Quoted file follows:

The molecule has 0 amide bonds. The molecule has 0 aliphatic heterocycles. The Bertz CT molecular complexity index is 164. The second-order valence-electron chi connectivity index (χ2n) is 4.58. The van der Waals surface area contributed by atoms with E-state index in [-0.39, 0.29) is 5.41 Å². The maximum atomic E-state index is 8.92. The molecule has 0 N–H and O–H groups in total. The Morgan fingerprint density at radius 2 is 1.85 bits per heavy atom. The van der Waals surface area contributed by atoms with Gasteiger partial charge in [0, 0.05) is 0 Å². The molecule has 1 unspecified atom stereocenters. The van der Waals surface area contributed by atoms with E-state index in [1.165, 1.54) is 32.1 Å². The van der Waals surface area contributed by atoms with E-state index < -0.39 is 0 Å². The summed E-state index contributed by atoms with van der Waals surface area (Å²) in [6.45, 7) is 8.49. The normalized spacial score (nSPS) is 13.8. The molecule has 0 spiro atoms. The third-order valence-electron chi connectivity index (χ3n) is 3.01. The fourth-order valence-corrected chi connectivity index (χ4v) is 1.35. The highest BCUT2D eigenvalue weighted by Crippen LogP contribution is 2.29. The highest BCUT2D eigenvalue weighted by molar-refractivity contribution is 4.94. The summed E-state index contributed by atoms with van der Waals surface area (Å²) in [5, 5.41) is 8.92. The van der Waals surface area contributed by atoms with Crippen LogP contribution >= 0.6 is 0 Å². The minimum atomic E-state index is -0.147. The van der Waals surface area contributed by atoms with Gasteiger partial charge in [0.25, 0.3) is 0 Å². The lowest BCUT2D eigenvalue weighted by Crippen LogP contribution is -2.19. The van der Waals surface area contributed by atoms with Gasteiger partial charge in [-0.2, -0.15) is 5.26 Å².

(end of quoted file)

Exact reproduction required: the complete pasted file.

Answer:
The molecule has 0 amide bonds. The molecule has 0 aliphatic heterocycles. The Bertz CT molecular complexity index is 164. The second-order valence-electron chi connectivity index (χ2n) is 4.58. The van der Waals surface area contributed by atoms with E-state index in [-0.39, 0.29) is 5.41 Å². The maximum atomic E-state index is 8.92. The molecule has 0 N–H and O–H groups in total. The Morgan fingerprint density at radius 2 is 1.85 bits per heavy atom. The van der Waals surface area contributed by atoms with Gasteiger partial charge in [0, 0.05) is 0 Å². The molecule has 1 unspecified atom stereocenters. The van der Waals surface area contributed by atoms with E-state index in [1.165, 1.54) is 32.1 Å². The van der Waals surface area contributed by atoms with E-state index < -0.39 is 0 Å². The summed E-state index contributed by atoms with van der Waals surface area (Å²) in [6.45, 7) is 8.49. The normalized spacial score (nSPS) is 13.8. The molecule has 0 spiro atoms. The third-order valence-electron chi connectivity index (χ3n) is 3.01. The fourth-order valence-corrected chi connectivity index (χ4v) is 1.35. The highest BCUT2D eigenvalue weighted by Crippen LogP contribution is 2.29. The highest BCUT2D eigenvalue weighted by molar-refractivity contribution is 4.94. The summed E-state index contributed by atoms with van der Waals surface area (Å²) in [5, 5.41) is 8.92. The van der Waals surface area contributed by atoms with Crippen LogP contribution >= 0.6 is 0 Å². The minimum atomic E-state index is -0.147. The van der Waals surface area contributed by atoms with Gasteiger partial charge in [0.25, 0.3) is 0 Å². The lowest BCUT2D eigenvalue weighted by Crippen LogP contribution is -2.19. The van der Waals surface area contributed by atoms with Gasteiger partial charge in [-0.2, -0.15) is 5.26 Å².